For the formula version, the formula is expected to be a one-sided formula, optionally with a vertical bar separating the variables that are to appear as data in the table (as rows) from those used for stratification (i.e. columns). There can be at most 2 variables for stratification (and only one if transpose = TRUE is specified), and if 2 are specified, the second is nested within the first. Stratification variables may not contain missing values. The formula may contain a dot (".") to refer to "all variables in data other than those that appear elsewhere in the formula". It is legitimate to use functions inside the formula to create new variables.

For the default version, is is expected that x is a named list of data.frames, one for each stratum, with names corresponding to strata labels.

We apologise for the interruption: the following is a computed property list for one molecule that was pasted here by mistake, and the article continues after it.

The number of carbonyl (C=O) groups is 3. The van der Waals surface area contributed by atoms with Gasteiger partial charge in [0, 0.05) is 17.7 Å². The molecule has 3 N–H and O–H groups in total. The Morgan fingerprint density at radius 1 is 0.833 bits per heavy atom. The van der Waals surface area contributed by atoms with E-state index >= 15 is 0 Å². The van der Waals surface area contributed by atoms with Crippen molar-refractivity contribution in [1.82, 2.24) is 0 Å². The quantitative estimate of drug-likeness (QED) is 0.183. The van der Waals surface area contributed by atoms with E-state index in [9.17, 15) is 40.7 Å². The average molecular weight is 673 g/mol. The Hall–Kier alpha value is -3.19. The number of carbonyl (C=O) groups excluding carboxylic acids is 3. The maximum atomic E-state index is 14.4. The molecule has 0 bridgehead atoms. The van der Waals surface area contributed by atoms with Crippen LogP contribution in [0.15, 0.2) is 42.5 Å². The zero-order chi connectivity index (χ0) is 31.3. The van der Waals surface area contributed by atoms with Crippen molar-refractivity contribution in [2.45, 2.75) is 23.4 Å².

Extra columns can be added to the table using the extra.col argument. This is an optional named list of functions, with the names corresponding to the column headings. Each function will be called once for each variable included in the table. Each function should expect 2 arguments, the first being a list, the second the name of the variable. The contents of the list passed in as the first argument will be the data associated with each stratum in the table; i.e., one element for each normal column (not extra column). It is then up the function to compute the value to appear in the extra column and return it as a string. By default, extra columns will be placed to the far right, after the normal columns, in the order they are specified in. This can be overridden, however, using the extra.col.pos vector of integer positions. For example, to place the first extra column in position 1 (far left), and the second extra column in position 3, use extra.col.pos = c(1, 3); any extra columns that are not assigned positions will be placed to the far right. A typical use case for extra columns would be a column of p-values for differences between strata. Note that this feature is not available when the option transpose = TRUE is specified.